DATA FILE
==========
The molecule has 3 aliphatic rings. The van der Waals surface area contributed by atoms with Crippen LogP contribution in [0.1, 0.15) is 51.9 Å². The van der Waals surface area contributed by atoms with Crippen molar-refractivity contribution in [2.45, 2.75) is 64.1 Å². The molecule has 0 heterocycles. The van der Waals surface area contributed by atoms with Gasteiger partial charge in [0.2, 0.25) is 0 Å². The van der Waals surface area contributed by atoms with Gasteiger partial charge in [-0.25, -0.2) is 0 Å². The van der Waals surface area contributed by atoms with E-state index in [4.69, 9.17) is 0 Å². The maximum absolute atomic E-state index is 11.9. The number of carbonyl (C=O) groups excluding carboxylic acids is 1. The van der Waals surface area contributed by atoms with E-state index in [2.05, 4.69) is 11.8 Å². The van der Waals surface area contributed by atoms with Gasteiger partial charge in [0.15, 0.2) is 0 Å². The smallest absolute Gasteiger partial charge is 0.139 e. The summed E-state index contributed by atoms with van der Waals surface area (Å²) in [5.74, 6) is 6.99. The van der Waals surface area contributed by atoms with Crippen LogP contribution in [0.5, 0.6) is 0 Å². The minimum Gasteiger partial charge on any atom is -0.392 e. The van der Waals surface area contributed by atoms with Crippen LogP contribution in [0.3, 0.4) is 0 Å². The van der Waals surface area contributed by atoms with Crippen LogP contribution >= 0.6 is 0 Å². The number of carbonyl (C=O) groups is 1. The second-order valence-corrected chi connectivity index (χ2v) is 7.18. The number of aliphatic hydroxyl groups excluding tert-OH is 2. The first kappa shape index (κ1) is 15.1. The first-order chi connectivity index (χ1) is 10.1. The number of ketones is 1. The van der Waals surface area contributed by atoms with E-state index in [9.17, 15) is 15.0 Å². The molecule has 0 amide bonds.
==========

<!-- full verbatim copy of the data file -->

The molecule has 3 aliphatic rings. The van der Waals surface area contributed by atoms with Crippen LogP contribution in [0.1, 0.15) is 51.9 Å². The van der Waals surface area contributed by atoms with Crippen molar-refractivity contribution in [2.45, 2.75) is 64.1 Å². The molecule has 0 heterocycles. The van der Waals surface area contributed by atoms with Gasteiger partial charge in [0.2, 0.25) is 0 Å². The van der Waals surface area contributed by atoms with Gasteiger partial charge in [-0.25, -0.2) is 0 Å². The van der Waals surface area contributed by atoms with E-state index in [4.69, 9.17) is 0 Å². The maximum absolute atomic E-state index is 11.9. The number of carbonyl (C=O) groups excluding carboxylic acids is 1. The van der Waals surface area contributed by atoms with E-state index in [2.05, 4.69) is 11.8 Å². The van der Waals surface area contributed by atoms with Gasteiger partial charge in [0.15, 0.2) is 0 Å². The smallest absolute Gasteiger partial charge is 0.139 e. The summed E-state index contributed by atoms with van der Waals surface area (Å²) in [5.74, 6) is 6.99. The van der Waals surface area contributed by atoms with Crippen LogP contribution in [0.5, 0.6) is 0 Å². The minimum Gasteiger partial charge on any atom is -0.392 e. The van der Waals surface area contributed by atoms with Crippen LogP contribution in [0.3, 0.4) is 0 Å². The van der Waals surface area contributed by atoms with Crippen LogP contribution >= 0.6 is 0 Å². The number of carbonyl (C=O) groups is 1. The second-order valence-corrected chi connectivity index (χ2v) is 7.18. The number of aliphatic hydroxyl groups excluding tert-OH is 2. The first kappa shape index (κ1) is 15.1. The first-order chi connectivity index (χ1) is 10.1. The number of ketones is 1. The van der Waals surface area contributed by atoms with E-state index in [9.17, 15) is 15.0 Å². The molecule has 0 amide bonds.